We would love to give this product a better rating. It is beautifully formulated, though the caffeine has no special benefit for the eye area, despite the association with waking someone up. Caffeine has anti-inflammatory benefits, but unless your undereye puffiness is caused by inflammation, you won’t see any relief from applying caffeine (and caffeine won’t improve dark circles).
The jar packaging is why this product isn’t rated higher. It wastes all the air-sensitive ingredients, including vitamin A and the peptides. It is also important to point out that the eye-area claim and the idea it requires a higher price tag is just silly; it doesn’t contain any special ingredients exclusively for skin around the eyes. I am a bit concerned that the preservative DMDM hydantoin (a formaldehyde-releasing ingredient) may be a problem, but the small amount used is likely not troublesome. This contains titanium dioxide and mica for a cosmetic brightening effect, but firming is just a joke, and again, the jar packaging renders it unacceptable.
Hydrates to firm the eye area for a lifted appearance. The advanced formula contains a breakthrough Turmeric Complex with glycerin and caffeine to provide protection from free radical damage and strengthen skin's moisture barrier. DDF Advanced Eye Firming Concentrate instantly reduces the appearance of wrinkles for a more youthful eye contour. Instantly firms for a lifted look. Reduces the look of puffiness and wrinkles. Hydrates to help restore youthful eye contour.
Water, Glycerin, Niacinamide, Isohexadecane, Dimethicone, Isopropyl Isostearate, Caffeine, Panthenol, Curcuma Longa (Turmeric) Root Extract, Tocopheryl Acetate, Retinyl Propionate, Palmitoyl Pentapeptide-4, Acetyl Hexapeptide-8, Sodium Hyaluronate, Sodium PCA, Betaine, Sorbitol, Glycine, Alanine, Proline, Serine, Threonine, Arginine, Lysine, Glutamic Acid, Stearyl Alcohol, Polyacrylamide, Behenyl Alcohol, Cetyl Alcohol, Petrolatum, Polymethylsilsesquioxane, C13-14 Isoparaffin, Benzyl Alcohol, Dimethiconol, PEG 100 Stearate, Dmdm Hydantoin, Cetearyl Alcohol, Cetearyl Glucoside, Laureth-7, Allantoin, Disodium EDTA, Butylene Glycol, Polyhydroxystearic Acid, Triethoxycaprylylsilane, Iodopropynyl Butylcarbamate, Phenoxyethanol, Methylparaben, Butylparaben, Ethylparaben, Propylparaben, Isobutylparaben, Titanium Dioxide, Mica, Silica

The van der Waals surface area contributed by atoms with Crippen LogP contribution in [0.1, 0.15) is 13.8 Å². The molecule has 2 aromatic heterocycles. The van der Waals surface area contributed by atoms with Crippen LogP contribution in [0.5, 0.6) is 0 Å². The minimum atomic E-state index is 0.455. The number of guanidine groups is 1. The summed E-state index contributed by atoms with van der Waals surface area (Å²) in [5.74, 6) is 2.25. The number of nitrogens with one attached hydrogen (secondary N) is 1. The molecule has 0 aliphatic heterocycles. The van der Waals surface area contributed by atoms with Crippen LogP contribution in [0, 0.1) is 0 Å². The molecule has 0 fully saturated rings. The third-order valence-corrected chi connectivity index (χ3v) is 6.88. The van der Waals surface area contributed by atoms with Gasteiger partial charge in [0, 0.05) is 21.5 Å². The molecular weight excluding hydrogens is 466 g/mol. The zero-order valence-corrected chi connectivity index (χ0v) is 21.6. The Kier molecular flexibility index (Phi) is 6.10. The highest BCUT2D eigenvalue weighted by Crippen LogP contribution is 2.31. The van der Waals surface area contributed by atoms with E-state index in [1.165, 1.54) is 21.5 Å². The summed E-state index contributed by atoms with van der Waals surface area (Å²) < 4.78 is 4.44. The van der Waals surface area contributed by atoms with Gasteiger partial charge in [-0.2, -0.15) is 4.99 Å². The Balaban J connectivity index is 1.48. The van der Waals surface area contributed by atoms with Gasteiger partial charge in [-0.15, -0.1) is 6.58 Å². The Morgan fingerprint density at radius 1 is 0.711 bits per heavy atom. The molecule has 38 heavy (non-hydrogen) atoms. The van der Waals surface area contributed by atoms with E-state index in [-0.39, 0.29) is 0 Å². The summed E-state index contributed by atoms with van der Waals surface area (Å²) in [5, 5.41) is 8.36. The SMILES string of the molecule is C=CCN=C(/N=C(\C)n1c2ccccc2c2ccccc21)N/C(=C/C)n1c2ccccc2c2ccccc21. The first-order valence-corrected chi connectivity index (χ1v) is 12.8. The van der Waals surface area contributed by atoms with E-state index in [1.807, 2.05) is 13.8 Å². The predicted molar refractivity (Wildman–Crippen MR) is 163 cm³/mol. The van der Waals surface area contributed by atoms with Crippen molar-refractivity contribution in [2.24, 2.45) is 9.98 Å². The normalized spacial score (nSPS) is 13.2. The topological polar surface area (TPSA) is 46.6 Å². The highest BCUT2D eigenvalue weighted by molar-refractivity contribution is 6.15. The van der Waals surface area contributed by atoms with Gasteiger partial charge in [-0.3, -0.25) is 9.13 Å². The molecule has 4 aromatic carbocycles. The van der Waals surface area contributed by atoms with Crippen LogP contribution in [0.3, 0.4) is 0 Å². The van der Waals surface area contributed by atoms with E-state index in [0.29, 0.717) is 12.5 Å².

Strengths: Several good water-soluble cleansers; excellent Photo-Age sunscreens and every DDF sunscreen includes sufficient UVA-protecting ingredients; some truly state-of-the-art moisturizers and serums; a few good AHA and skin-lightening options; a good benzoyl peroxide topical disinfectant.
Weaknesses: Expensive; products designed for sensitive skin tend to contain one or more known problematic ingredients; several irritating products based on alcohol, menthol, or problematic plant extracts; more than a handful of average moisturizers, many in jar packaging.
This skin-care company's Web site has it right with the statement that "before the beauty world discovered dermatologic skincare brands, there was DDF." Launched in 1991, well before it became common practice for "known" dermatologists to create their own skin-care lines, pioneering dermatologist Dr. Howard Sobel began and is still behind this brand. This is a long-standing line that has the backing of a dermatologist (and later that of nutritional consultant Elaine Linker), so you would expect DDF to be just what the doctor ordered. In some respects, it is. However, more often than not, products from dermatologists are just as prone to outlandish claims, exorbitant prices, and use of unproven ingredients as products from any other cosmetics line. A founder's medical background isn't a guarantee that every product he or she creates will do exactly what it claims or even be sensibly formulated. In that sense, DDF falters more than it succeeds. Sobel's credibility for creating treatment-based skin-care products is diminished when inappropriate ingredients (alcohol, menthol, and others) are included in products positioned as prestige products with a medicinal slant. Still, there are some very impressive options available (particularly in the moisturizer and serum categories) that, price notwithstanding, are worthy of consideration.
It will be curious to see what the future holds for this line, as its ownership has recently changed hands. Consumer product giant Procter & Gamble bought DDF in 2007 to expand the line's global reach, but has since sold it to UK-based Designer Parfums. Designer Parfums says it intends to bring Dr. Sobel on board to play a larger role in the company's marketing and development of both current and future products. Sobel himself says he looks forward to "Playing an active role in rebuilding this brand." (Source: www.wwd.com) We'll have to see exactly what that means as DDF moves ahead!
For more information about DDF, call 1-800-818-9770 or visit www.ddfskincare.com/.
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